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Outfitted with delicious wit and a forbearing tone, the charm of screenwriter Bob Nelson’s Midwest-set dramedy, “Nebraska,” is rooted in its clever dialogue and novel approach to small-town dynamics.
Ever since it took home the coveted Palme d’Or at Cannes (the festival’s top honor) in May, “Blue is the Warmest Color” has been heating up the conversation among film critics and aficionados alike.
Mesa’s 2nd Friday “Steampunk Street” event takes place on downtown Mesa’s Main Street sidewalks from 6 p.m. to 10 p.m. on Friday, Nov. 8. This free event will be during the art walk where a section of Main Street will be designated for Steampunk arts and crafts. A Victorian fantasy costume contest will be 8 p.m. at OneOhOne Gallery, where contestants can win prizes.
Robert Rodriguez's "Machete Kills" is a sequel based on an end-credits joke from a film that was itself based on a joke trailer contained within a half-joke grindhouse homage. Exactly how many degrees such an endeavor is removed from anything resembling serious cinema would require Jean Baudrillard to calculate, yet for more immediate filmgoing purposes, all there is to see here is a surprisingly long-lived gag finally running out of gas. As violent as its predecessor yet noticeably duller and less outrageous, "Machete Kills" is dragged to the finish line entirely by its director's madcap energy and an absurd cast of major stars in strange cameos.
Jon Martello's relentless libido has a comic math to it.
You don’t need to be buttoned-up to be the boss.
We observe Labor Day on Monday. A federal holiday since 1894, Labor Day celebrates the achievements of American workers — people, like yourself, who work hard for their money. But to make progress toward your long-term financial goals, you need to do more than just earn money — you have to invest it wisely. And that takes work, too.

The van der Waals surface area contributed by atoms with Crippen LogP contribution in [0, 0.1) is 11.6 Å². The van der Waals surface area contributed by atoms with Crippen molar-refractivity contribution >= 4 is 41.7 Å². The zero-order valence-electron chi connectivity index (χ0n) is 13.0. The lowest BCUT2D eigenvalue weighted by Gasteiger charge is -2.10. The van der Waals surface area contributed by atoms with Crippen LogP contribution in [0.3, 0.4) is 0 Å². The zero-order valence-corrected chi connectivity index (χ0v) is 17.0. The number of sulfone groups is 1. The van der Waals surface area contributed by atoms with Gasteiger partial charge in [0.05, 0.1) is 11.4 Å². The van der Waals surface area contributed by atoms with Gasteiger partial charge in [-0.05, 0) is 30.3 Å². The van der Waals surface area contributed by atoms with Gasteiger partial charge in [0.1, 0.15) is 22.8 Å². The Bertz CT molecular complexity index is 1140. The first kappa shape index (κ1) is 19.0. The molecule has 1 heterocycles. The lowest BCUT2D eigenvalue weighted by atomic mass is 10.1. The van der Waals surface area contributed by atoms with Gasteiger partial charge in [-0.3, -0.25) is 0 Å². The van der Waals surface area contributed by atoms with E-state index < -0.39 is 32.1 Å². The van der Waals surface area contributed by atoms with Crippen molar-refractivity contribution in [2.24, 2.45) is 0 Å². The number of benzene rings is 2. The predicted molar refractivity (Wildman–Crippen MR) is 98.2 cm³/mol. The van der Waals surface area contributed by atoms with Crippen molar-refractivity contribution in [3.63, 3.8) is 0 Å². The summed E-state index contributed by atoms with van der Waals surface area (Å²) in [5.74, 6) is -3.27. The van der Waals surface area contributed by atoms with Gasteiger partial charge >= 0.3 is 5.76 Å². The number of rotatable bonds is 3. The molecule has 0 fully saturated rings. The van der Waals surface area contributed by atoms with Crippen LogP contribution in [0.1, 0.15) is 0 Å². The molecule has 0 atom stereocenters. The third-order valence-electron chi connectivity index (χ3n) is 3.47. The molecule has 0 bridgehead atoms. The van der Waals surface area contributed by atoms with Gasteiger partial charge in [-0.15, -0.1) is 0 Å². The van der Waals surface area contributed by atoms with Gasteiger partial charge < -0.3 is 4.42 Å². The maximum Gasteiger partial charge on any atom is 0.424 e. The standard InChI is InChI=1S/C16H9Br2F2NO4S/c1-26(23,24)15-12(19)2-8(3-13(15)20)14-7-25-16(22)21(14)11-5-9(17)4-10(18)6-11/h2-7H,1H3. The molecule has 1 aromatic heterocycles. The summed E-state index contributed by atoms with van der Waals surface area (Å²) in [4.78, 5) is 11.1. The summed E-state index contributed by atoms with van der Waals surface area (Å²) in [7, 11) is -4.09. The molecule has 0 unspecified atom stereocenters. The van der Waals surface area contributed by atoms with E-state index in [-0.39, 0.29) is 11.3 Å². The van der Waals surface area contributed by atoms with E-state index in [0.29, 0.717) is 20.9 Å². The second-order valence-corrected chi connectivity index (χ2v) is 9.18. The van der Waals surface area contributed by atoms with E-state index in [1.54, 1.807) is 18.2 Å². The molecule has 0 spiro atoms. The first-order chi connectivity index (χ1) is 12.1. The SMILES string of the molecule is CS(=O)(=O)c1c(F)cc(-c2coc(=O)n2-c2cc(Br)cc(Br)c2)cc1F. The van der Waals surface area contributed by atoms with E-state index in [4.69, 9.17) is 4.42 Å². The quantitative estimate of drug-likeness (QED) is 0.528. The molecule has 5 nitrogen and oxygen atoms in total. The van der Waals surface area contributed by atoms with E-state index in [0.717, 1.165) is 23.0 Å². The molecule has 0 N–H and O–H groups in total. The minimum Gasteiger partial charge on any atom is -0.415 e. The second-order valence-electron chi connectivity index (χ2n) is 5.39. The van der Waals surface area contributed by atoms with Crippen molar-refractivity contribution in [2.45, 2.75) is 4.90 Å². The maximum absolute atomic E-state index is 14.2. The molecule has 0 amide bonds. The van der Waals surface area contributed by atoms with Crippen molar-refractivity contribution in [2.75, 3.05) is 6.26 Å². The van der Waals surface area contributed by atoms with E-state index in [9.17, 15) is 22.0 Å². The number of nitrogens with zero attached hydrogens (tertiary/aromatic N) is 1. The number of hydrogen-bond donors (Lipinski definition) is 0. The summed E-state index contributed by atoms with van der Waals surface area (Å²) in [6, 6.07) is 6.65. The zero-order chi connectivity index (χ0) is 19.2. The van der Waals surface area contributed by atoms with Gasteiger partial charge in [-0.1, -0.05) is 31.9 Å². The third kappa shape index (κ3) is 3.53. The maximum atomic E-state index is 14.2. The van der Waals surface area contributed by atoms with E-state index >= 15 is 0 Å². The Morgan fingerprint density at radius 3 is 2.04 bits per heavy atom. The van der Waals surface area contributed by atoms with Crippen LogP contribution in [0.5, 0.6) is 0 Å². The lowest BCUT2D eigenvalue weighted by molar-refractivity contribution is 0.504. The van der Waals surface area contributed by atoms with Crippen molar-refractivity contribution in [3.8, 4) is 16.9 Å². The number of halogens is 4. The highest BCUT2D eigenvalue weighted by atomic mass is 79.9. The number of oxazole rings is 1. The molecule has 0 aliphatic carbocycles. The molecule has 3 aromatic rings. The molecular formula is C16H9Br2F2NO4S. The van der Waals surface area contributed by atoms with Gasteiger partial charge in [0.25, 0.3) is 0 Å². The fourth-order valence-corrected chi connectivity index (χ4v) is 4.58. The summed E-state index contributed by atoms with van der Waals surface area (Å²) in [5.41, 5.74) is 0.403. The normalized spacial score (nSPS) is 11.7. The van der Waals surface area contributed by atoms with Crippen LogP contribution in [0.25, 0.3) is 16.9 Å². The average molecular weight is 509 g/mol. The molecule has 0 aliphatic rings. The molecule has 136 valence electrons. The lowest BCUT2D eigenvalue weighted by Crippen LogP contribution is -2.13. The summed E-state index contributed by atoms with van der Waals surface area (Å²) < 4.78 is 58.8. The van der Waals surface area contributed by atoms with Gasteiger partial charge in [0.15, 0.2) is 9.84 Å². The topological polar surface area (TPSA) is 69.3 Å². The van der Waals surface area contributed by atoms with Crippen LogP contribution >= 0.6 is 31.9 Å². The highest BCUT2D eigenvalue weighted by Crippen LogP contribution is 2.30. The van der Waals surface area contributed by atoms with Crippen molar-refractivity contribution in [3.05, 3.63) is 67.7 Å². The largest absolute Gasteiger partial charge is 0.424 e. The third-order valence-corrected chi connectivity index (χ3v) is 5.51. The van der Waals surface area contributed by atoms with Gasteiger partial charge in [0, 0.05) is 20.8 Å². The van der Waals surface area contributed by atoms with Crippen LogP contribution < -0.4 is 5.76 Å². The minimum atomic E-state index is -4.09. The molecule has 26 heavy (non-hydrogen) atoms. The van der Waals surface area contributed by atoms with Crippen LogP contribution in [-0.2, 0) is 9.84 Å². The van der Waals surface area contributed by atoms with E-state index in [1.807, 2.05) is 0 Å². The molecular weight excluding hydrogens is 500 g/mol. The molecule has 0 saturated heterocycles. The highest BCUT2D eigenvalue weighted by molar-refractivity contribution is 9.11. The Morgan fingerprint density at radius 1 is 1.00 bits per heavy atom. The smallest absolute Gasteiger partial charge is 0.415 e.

A young adult fiction binge has broken out in "Mortal Instruments: City of Bones."
FUNnecting, which stands for FUN, FUNdraising and Connecting, recently visited Phoenix Children’s Hospital. They took the mobile Children’s Fantasy Theater to the Kid’s Zone, where many children and their families were able to view, and participate in, an interactive show.
'Lovelace' a smart look at first porn star
The Men of Teal had one blockbuster of a summer.
Most first-year club sports teams often struggle to find an identity. But that hasn’t been the case for Club SPAWN, a local baseball team that is ranked nationally. In its inaugural season Club SPAWN’s record is 69-22.
Whether you had parents that were distant or parents that were overbearing, we all likely dreamed about running away from home while growing up. These unrealistic fantasies likely involved hitting the road with one or two good friends and building a safe haven somewhere in the wildness. Naturally, we all quickly woke up from this daydream, realizing that we’d never make it on our own. “The Kings of Summer” exists in an offbeat world fueled by our youthful daydreams. The end product is funny and quirky, but also wise and nostalgic with something meaningful to say about coming of age.
The adage “truth is stranger than fiction” is proven in “The Lost Wife,” by Alyson Richman. She has succeeded in blending both for an unforgettable reading experience.
I enjoyed Dennis Tierney’s commentary (“Limiting magazine sizes just a step in trying to reduce gun violence,” AFN, March 31), which responds to my earlier commentary. His arguments appear thoughtful and completely reasonable.